Sunday, February 11, 2018

E. T. Compton's Mountainscapes

E.T. Compton, Piz Morteratsch,
view from Fuorcla Boval on the northern flank

Edward Theodore Compton (1849-1921) was an English-born German artist who specialized in alpine landscapes. Better known as E.T. Compton, he briefly attended the Royal Academy, but he was mainly self taught.

Note the flowing water ice in the foreground of the painting above.

E.T. Compton, The Weisshorn seen from the Furgg Glacier above Zermatt

He was inspired to become mountain painter when, at age 19, he traveled with his family to the Bernese Oberland, where he was impressed with views of the the Eiger, Mönch, and Jungfrau peaks.

He was a skilled mountaineer who made over 300 major ascents, with 27 first climbs. 

E.T. Compton, Study of the Gorner Glacier, Zermatt, watercolor
He often brought his watercolors with him to document what he saw.

Note how muted the colors are in this painting—just subtle warm and cool grays—and how he adds mystery by veiling part of the view in a fragment of clouds.

His son Edward Harrison Compton, shown here, was also a mountain painter. 
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Steve said...

Wow. Thanks for introducing this artist. All that climbing, all those first ascents — he was clearly driven by a love and passion for the high peaks. His clothing and equipment would be heavier than today’s standard, probably less able to provide warmth; yet he completed these remarkable paintings. It’s inspirational.

Susan Krzywicki said...

Amazing. Such power. Such technique.

scottT said...

When confronted with the complexity of the view before him, he simplified those compositions into basically three distinct planes and used atmospheric perspective to create great depth. These are the works of a very knowledgeable artist.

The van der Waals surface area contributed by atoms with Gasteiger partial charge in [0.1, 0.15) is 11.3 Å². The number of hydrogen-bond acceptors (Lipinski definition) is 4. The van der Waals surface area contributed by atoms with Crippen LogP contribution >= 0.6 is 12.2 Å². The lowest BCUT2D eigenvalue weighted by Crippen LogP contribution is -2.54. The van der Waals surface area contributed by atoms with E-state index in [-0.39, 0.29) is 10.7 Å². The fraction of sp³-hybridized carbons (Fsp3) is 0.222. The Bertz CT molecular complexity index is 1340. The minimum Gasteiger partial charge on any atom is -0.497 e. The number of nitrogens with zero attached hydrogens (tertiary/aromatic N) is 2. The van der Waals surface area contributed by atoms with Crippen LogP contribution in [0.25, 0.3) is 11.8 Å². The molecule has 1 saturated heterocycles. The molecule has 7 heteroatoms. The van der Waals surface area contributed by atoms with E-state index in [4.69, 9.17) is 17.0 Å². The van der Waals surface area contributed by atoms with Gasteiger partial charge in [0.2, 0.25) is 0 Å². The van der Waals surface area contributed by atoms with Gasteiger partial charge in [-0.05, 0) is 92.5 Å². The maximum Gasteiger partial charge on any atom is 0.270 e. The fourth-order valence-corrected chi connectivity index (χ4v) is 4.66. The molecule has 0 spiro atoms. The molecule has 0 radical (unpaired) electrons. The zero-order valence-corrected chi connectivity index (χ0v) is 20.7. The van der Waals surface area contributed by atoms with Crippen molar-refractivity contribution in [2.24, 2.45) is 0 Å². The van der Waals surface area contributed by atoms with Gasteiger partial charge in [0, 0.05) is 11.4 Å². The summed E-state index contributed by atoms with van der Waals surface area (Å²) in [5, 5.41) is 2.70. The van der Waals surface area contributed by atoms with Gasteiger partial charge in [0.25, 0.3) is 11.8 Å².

Vladimir Venkov said...

Magnificient paintings!
It is great you are keeping your blog alive James. I don't use facebook so this is one of the few ways to follow you. Thank you!

Guenevere Schwien said...

I wonder how he kept his water colors from freezing up there? Perhaps he had a special trick.

Unknown said...

Dear M. Gurney. I am a big fan of Compton and Alpine painting in general. Recently having returned from my own painting expedition into the mont blanc massif, I am filled with awe at Compton's ability to climb and paint. Upon searching for more of his images, your blog came up. Scrolling through your Compton images, I was intrigued by your observation of water in the foreground of one of his paintings. At first I was drawn to see something I had not noticed before. But on closer inspection, I have to point out to you, that it is indeed solid ice, and not water. The flowing lines of the cracks and dirt in the ice are creating an illusion of movement. At this altitude, a water flow of this size would be impossible due to regular freezing temperatures. Thank you however for bringing Compton to the forefront of people's awareness, a highly under-rated painter.

James Gurney said...

Toby, thanks, and that makes sense. If that was water at that altitude, something would have to be way wrong.